What is the side road drainage like?  Fully developed side ditches?  If not, then work to get them dug so, as oldestguy suggests, to lower the water table and promote runoff to minimize ponding up into the road.  If you have the topography, can even cut very deep trenches with a small excavator and backfill with rock to draw the water down even more - but then drain these trenches off downhill (thinking you might be in a mountainous area).  You may get some plugging depending on the nature of the soil - could wrap the french drains with geotextile (too bad you don't have palm hair!! - I've seen it used before).  You could also dig a trench down the centre of the road, backfill with gravel as oldestguy has alluded to - then take it off to the side - this will reduce the mounding that occurs between road edge drains.  Just some initial thoughts.
AKpatriot (Specifier/Regulator) (OP)
18 Aug 09 14:19
Oldestguy & BigH... thanks so much for your input... our main problem here is funding... we have an extremely limited budget and lots of rough roads.  There is no funding from the logging companies / operation as the US Forest Service was responsible for building the roads to give successful bidders access to the timber... the history of logging in SE Alaska is a true lesson of why we need Government to stay our of our lives as much as is possible.

You've given me some good ideas and a good reference resource... now if I can convince our road committee to take a longer term view... just maybe we can eliminate some of the reoccuring problems...

Thanks so much!
swazimatt (Civil/Environmental)
25 Aug 09 10:24
are the roads just rough, or do they turn to mud in the wet season?
BigRK (Civil/Environmental)
27 Aug 09 11:07
I have dealt with a lot of that working in the forest industry in the Pacific Northwest.  The rock used in your roads is probably pretty low quality in terms of hardness. Most likely something they could dig directly out of a pit with an excavator as opposed to something that needed to be drilled and shot with explosives.  You may be able to break a lot of it down in place by simply running a large grid roller or even a D-8 Cat back and forth over it.  You won't get anything great but if lucky you will get something small enough to roughly shape up with a grader when done.  It helps if you have some volunteer labor to hand roll some of the more stubborn donakers out of the roadway.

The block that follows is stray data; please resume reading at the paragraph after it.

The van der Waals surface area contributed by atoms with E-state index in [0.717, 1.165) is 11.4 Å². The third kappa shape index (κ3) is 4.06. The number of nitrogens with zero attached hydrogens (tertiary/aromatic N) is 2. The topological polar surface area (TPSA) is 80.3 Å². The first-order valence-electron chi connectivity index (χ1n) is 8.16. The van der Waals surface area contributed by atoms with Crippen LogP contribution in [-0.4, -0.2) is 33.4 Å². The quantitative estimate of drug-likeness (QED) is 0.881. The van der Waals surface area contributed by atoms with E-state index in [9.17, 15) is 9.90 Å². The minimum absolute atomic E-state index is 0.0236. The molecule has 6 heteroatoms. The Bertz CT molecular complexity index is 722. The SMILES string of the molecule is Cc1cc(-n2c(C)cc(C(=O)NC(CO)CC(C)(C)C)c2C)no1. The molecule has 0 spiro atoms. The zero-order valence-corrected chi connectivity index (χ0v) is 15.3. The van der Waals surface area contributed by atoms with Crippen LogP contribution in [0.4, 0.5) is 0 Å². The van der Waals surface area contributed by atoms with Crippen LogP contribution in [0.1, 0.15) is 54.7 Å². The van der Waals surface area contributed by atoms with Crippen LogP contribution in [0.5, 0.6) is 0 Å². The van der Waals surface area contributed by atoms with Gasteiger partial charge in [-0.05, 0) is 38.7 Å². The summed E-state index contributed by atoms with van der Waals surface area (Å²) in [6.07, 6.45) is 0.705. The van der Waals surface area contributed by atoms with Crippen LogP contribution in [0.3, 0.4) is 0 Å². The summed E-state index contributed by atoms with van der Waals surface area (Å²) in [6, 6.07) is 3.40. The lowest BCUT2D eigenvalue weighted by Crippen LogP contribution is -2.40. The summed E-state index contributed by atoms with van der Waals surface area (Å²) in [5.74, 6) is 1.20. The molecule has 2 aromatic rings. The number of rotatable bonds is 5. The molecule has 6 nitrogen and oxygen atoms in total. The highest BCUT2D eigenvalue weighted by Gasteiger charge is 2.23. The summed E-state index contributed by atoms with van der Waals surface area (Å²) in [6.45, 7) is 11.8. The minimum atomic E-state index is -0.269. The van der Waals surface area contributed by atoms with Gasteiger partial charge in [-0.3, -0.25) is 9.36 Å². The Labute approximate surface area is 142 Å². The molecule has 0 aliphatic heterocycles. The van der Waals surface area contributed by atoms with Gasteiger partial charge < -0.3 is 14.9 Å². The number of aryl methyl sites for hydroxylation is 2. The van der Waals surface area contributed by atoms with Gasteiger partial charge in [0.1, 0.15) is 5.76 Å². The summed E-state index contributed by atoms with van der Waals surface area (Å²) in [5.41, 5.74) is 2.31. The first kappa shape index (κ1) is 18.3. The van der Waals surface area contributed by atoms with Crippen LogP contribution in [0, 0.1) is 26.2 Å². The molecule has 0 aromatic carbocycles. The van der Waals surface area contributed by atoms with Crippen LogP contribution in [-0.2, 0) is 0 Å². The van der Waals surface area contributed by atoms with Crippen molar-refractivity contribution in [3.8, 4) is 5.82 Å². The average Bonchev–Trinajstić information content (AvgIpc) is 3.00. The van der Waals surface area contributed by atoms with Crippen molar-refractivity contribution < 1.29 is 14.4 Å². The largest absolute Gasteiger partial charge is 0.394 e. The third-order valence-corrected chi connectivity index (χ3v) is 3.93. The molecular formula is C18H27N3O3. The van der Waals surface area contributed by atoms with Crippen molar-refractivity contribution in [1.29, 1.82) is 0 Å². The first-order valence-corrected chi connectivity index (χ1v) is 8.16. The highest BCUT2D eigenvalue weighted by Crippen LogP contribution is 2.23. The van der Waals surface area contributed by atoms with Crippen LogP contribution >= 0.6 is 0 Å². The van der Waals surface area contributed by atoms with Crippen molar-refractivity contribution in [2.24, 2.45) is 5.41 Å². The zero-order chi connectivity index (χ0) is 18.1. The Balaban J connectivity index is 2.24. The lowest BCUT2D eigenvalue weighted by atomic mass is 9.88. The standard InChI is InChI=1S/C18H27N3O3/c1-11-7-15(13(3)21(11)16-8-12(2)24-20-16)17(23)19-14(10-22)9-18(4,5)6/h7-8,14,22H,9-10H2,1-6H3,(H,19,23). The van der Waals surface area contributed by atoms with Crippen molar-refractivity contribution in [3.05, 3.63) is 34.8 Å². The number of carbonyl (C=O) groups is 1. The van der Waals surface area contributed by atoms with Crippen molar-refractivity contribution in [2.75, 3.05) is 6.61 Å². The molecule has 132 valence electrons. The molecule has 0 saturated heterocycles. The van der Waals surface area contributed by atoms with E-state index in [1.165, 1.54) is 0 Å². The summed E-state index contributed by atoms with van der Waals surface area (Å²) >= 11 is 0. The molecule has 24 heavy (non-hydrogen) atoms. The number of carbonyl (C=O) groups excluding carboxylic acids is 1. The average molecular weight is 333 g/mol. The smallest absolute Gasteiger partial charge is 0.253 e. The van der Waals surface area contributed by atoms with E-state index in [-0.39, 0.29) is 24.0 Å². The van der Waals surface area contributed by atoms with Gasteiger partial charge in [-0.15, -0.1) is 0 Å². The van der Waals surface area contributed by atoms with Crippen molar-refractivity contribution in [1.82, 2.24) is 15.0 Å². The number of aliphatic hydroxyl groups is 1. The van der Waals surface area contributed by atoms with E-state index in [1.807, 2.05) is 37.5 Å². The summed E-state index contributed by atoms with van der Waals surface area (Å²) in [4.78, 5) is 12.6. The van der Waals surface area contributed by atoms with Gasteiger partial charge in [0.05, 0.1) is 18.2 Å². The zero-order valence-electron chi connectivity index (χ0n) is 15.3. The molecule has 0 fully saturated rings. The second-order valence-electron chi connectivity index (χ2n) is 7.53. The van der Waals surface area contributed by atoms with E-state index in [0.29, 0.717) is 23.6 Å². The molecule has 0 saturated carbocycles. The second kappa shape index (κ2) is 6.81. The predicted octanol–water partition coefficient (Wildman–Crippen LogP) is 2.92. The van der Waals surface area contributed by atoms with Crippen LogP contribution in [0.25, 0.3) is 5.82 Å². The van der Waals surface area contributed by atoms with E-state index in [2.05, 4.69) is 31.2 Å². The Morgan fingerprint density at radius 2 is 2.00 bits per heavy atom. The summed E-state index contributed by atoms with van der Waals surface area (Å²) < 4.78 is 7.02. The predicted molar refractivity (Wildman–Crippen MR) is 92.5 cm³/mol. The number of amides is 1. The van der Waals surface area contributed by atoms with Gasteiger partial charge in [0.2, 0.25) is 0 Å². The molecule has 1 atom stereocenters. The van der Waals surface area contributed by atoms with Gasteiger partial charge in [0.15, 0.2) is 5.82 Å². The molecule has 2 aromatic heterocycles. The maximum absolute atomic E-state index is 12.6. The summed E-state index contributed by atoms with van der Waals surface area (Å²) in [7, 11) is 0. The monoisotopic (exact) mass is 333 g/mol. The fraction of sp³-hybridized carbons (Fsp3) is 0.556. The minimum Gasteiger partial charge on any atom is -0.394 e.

More expensive would be to hire someone with a portable jaw/crusher to dig up the rock, run it through the jaw and place it back on the road.  The last few years there have been a number of equipment manufacturers that have started to sell small, highly mobile, tracked jaws that do a pretty good jaw of crushing down to about 3" minus or so.  It would be fairly expensive though, down here about $10,000 per mile, I imagine it would cost you more up there.
AKpatriot (Specifier/Regulator) (OP)
31 Aug 09 14:43
swazimatt & BigRK... thanks much for the input.  Yes, the roads are rough... and they get muddy during rain/snow season but are not "mud boggs".  BigRK described the roads very accurately... mostly, they were initially installed to allow logging access... material mined from rock pits in the general vacinity... some was shot as roads were installed through hilly terrain.  The material was laid down over existing forest floor and forest debris... we have numerous large boulders in some of the roads thet prevent any effective grading... and we have numerous reoccuring pot holes.  BigRK... I can send you some photos if I have your email... the jaw/crusher is a great idea.

We are currently working on a plan to install a few culverts and try to repair the worst of the pot hole areas before winter snows begin... then work on a mid-range plan for winter snow removal & maintance AND a longer thrm plan for next spring - summer and beyond... the goal is to repair the roads as best as we can with VERY limited funds in such a manner as to reduce maintenance costs thereby allowing us to spend more of our limited budget continually improving the community road system.

Thanks so much for your interest and input...

Howard

Reply To This Thread

Posting in the Eng-Tips forums is a member-only feature.

Click Here to join Eng-Tips and talk with other members!

Back To Forum

Close Box

Join Eng-Tips® Today!

Join your peers on the Internet's largest technical engineering professional community.
It's easy to join and it's free.

Here's Why Members Love Eng-Tips Forums:

Register now while it's still free!

Already a member? Close this window and log in.

Join Us             Close